Drifting To Shore
Barren branches divided the dark sky, which was lit with streaks of pink and pale blue. Jon maneuvered the car down our steep driveway, over the icy patches, and onto the road. I thought about my stretched stomach, the veins branching the skin. The way my belly rippled as one child pressed his fingers up, as the other child pushed her leg out. We wound through the empty countryside, forty minutes to the hospital. I was ready.
This pregnancy had been hard. I felt nauseous and worried constantly that something was wrong. A C-Section had been scheduled because Lily was breech. It had felt odd going to bed the last night, knowing I would have babies the next day. Before I went to sleep I wrote my will.
In the car, with Radiohead’s “Idioteque” blasting, I rolled the window down, stuck my head out into the frost and felt the rush of reckless wind. My long hair, still wet from the shower, froze at the tips. When the song ended, I put a tip in my mouth, sucking the water out. I tasted shampoo.
First came Lily. The doctor held her above the sky blue curtain. She looked like a bird, her arms flung high above her head like wings. Her beautiful eyes, huge and wide open, held a look of shock and hope; we locked eyes and then she disappeared. I wanted to get off the table and catch her mid-flight but a nurse took her to be tagged and weighed.
Tate came next. He looked like a turtle taken from its shell: crying, scrunched eyes, curled in fetal position. He did not look ready for the world. I wanted to hold him, to tell him it would be okay, that I didn’t always feel ready myself. And then, before I could say anything, he was gone, too.
I awoke in a different room to people speaking in worried tones. I looked at my friends and family as if through a funhouse mirror. Nurses handled my breasts, trying to latch the babies’ small mouths to my nipples. I was so dizzy; I could not look down at my children. I heard a nurse say my catheter was still empty. She sounded nervous and said she would go find the doctor.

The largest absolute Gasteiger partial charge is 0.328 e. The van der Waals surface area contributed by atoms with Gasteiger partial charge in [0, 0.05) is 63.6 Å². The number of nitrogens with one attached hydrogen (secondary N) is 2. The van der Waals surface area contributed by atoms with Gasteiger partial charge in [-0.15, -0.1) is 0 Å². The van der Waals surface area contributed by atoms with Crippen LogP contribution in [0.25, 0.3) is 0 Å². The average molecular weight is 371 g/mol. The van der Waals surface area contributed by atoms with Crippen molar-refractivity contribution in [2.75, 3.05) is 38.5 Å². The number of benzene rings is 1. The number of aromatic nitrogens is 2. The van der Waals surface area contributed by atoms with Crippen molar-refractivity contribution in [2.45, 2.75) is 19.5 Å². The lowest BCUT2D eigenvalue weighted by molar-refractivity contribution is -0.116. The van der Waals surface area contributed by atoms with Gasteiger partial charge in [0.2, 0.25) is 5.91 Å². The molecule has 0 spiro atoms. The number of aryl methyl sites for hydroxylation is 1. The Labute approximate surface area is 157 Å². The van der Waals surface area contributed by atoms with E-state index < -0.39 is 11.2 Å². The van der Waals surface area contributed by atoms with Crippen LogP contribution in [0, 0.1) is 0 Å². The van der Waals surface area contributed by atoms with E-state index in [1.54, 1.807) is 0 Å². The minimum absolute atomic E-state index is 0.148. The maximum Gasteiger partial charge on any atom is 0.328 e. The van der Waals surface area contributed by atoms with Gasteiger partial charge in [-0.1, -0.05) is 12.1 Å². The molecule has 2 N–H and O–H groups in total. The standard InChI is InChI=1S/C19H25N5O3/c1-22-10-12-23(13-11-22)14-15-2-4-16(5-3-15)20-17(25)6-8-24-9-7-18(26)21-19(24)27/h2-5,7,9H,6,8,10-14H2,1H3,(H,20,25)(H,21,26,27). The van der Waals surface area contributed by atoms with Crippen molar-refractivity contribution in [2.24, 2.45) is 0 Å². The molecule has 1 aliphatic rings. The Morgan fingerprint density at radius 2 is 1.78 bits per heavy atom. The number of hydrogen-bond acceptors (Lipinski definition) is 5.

I received four blood transfusions and spent days on magnesium sulfate to reduce the likelihood of seizures. Numbness coated my body, smothering me like an undertow. IV’s extended from my bruised arms; an oxygen tube snaked from my nose, mechanical leg pumps strapped on my calves and a heart pressure monitor grabbed at my finger.
A few nights after the birth, I woke in a panic, desperate to rip the all these tubes from my body. I remembered parasailing with my ex-boyfriend once. I had wanted to do exactly what the instructor told me not to: unclip the carabiners connecting me to the parachute. I wanted to drop into the sea. I remember being tempted by the blue-green of the ocean, anticipating the impact of the fall, the freedom. Now, I wanted so badly to rip out my cords that I hyperventilated. My milk had come in.
That night I came up with my survival technique. I closed my eyes and pretended the white noise of the machines was the ocean. My babies were toddlers at the beach, their blond heads bobbing up and down in the surf. I focused on this image when I walked for the first time and every time the nurses took blood from my bruised arms.